- Paperback: 318 pages
- Publisher: Prometheus Books; Updated edition (April 1, 1989)
- Language: English
- ISBN-10: 0879755350
- ISBN-13: 978-0879755355
- Product Dimensions: 5.4 x 0.8 x 8.4 inches
- Shipping Weight: 13.4 ounces (View shipping rates and policies)
- Average Customer Review: 4.4 out of 5 stars See all reviews (71 customer reviews)
- Amazon Best Sellers Rank: #137,248 in Books (See Top 100 in Books)
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The Faith Healers Updated Edition
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From School Library Journal
YA Are there people chosen by God to heal bodily ailments through the power of prayer alone? Randi's answer is ``maybe,'' but on the basis of his three-year investigation into faith heal ers, he hasn't found any evidence of it and suggests it may be nothing more than a religious con game. The author, a professional magician, has made it a sideline to expose fraud and miscon ceptions in the realm of the paranormal. Leading evangelists such as Oral Rob erts, Peter Popoff, W. V. Grant, Pat Robertson, and others are all shown to use tactics that are at best misleading, to guide the faithful into believing that they have been supernaturally cured by prayer alone. At worst, some of these men are shown to be cynical frauds preying on the desperation of the seri ously ill. The book is not tightly writ ten, but it can be read for enlighten ment. Karl Penny, Houston Pub . Lib .
Copyright 1988 Reed Business Information, Inc. --This text refers to an out of print or unavailable edition of this title.
About the Author
James Randi is a Canadian-American stage magician and scientific skeptic best known as a challenger of paranormal claims and pseudoscience. Randi is the founder of the James Randi Educational Foundation (JREF). He began his career as a magician, as The Amazing Randi, but after retiring at age 60, he began investigating paranormal, occult, and supernatural claims. Although often referred to as a "debunker," Randi rejects that title owing to its perceived bias, instead describing himself as an "investigator." He has written about the paranormal, skepticism, and the history of magic, and has published many books including Flim-Flam!, The Truth about Uri Geller, The Faith Healers, and The Mask of Nostradamus. He was a frequent guest on The Tonight Show Starring Johnny Carson and was occasionally featured on the television program Penn & Teller: Bullshit!.
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Top Customer Reviews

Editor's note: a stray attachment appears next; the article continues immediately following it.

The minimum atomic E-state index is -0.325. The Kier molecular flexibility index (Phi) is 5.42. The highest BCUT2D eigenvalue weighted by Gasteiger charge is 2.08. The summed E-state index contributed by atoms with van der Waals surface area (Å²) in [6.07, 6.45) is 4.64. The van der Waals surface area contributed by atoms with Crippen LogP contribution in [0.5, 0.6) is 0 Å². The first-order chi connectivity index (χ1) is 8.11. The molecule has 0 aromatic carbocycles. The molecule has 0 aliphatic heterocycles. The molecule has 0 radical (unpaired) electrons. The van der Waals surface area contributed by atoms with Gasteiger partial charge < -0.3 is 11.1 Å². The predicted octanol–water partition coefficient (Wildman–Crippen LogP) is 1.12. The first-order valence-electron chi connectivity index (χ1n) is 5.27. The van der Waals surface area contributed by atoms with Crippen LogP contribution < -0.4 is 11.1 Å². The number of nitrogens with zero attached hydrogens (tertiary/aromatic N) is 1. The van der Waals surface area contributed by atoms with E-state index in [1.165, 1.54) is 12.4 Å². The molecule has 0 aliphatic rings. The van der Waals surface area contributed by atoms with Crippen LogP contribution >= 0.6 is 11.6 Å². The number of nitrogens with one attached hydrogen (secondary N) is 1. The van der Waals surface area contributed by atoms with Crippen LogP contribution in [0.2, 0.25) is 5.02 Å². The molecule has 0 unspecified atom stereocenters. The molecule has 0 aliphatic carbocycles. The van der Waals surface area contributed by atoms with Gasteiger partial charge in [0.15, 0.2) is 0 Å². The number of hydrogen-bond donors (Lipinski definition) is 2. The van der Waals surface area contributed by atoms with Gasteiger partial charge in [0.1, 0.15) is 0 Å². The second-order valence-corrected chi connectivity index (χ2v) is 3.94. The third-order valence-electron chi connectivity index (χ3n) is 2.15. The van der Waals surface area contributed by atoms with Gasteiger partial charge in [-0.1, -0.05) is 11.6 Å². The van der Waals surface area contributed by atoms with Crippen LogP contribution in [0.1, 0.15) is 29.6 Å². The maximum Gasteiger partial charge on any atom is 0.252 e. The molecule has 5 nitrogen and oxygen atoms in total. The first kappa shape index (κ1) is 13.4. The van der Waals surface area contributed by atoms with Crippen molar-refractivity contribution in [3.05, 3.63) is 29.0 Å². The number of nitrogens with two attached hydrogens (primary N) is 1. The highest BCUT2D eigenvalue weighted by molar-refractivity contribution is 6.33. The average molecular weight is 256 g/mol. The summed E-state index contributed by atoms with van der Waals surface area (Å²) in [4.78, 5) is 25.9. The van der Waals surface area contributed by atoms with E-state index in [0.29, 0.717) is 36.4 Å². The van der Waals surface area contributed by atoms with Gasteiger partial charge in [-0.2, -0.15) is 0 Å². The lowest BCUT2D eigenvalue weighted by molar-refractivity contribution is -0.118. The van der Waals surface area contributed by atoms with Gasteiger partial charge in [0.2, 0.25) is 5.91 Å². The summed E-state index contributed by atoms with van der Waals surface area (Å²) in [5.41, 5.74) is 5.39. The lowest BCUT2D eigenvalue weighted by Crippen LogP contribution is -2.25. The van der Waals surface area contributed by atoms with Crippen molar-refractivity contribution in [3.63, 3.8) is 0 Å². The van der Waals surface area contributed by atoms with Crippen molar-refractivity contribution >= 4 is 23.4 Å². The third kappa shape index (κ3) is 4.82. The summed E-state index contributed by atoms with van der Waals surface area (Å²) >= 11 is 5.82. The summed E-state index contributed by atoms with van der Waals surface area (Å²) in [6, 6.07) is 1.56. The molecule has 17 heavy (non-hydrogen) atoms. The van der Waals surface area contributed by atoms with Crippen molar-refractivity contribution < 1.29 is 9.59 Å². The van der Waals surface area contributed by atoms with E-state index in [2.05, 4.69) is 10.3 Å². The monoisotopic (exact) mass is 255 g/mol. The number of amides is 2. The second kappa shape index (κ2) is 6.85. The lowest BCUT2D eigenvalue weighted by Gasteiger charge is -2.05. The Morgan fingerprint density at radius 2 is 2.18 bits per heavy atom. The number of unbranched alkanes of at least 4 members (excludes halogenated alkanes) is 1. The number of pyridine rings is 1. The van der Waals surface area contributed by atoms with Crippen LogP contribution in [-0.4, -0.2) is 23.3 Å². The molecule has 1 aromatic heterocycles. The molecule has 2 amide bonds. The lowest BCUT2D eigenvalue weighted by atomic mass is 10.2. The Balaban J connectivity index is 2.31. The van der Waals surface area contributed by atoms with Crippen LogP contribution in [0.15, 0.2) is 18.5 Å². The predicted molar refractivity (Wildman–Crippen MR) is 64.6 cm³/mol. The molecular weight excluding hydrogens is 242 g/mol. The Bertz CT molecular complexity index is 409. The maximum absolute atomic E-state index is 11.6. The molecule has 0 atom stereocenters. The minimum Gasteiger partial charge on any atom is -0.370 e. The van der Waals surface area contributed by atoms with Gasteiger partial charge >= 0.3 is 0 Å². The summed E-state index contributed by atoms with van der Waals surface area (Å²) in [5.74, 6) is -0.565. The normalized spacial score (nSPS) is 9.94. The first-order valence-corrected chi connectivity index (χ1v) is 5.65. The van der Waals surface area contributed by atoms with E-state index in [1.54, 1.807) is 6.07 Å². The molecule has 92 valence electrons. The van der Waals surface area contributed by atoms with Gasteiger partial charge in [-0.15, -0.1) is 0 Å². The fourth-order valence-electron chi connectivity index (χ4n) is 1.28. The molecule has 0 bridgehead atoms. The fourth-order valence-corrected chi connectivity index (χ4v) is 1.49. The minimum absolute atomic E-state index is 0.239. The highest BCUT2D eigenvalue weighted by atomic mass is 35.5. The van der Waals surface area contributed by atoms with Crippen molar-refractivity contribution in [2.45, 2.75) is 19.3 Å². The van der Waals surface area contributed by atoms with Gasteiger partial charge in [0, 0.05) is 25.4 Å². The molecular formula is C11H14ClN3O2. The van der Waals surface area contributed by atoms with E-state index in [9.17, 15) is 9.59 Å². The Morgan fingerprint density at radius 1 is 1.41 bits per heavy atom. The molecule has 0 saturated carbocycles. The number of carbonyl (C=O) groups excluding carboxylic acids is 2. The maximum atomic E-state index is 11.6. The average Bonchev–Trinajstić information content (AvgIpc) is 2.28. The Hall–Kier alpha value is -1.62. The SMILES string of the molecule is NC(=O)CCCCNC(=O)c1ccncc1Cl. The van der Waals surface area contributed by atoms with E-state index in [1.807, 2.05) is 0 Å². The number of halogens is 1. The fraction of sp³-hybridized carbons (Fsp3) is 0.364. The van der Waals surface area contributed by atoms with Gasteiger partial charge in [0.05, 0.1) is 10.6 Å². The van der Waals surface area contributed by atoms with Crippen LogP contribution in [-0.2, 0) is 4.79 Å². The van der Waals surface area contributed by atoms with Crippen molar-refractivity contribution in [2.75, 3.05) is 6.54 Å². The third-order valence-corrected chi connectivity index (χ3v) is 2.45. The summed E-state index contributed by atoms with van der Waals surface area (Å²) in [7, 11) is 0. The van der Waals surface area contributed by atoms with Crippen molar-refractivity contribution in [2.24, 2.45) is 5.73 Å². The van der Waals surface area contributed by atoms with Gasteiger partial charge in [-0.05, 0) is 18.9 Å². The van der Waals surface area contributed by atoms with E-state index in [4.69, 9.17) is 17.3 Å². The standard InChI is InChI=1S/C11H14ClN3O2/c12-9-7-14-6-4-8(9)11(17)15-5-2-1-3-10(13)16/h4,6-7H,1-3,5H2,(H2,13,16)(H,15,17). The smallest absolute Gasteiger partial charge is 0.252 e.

My background before entering the ministry was in math, physics, engineering and biology. I know and understand the scientific method and what it can and cannot do. I also uderstand the limitations of theology and anecdotal reporting. James Randi does as well. He make no claims of being religious but is willing to look and consider each case put before him. I rather suspect him of being an agnostic but that does not prevent his outrage from showing at some of the tricks faith healers have been known to use. His book is a well presented expose and it is a shame that more people, including governmental agencies, broacasters and church members across the CHristian spectrum are not outraged by what is routinely done to people of faith.
Nowhere does Randi claim that healing by prayer is impossible, though he does admit to being skeptical about it. What bothers him is seeing flocks being fleeced unmercifully by people who claim to be God's annointed and seeing those same ministers actually hurt people and perpetrate frauds. I respectfully submit that such behavior should bother everyone. I know it bothers me, especially since it eventually hurts the faith of those most in need of healing.
I do believe in the power of prayer and make no apoligies for it. I believe it does work and is efficacious. I do not believe that prayer always gives the desired results. Modern medicine can cure many things, treat many more and fails in yet others. THe minds who have brought medicine thus far are too the gifts of God. I don't think that the "Amazing Randi" would object to very much of what I said here but he wants proof. That I cannot provide.
Extraordinary claims require extraordinary proof. I cannot provide that proof for matter of healing through faith do respond on demand. I have seen miracles of healing. Most often, these take the form of a drug therapy or surgical procedure. I believe these too are gifts from God. On a few, rare occasions, I have seen things that I chalk up to pure "miracle" but I am not advising anyone to dispense with medical treatment nor am I soliciting for funds.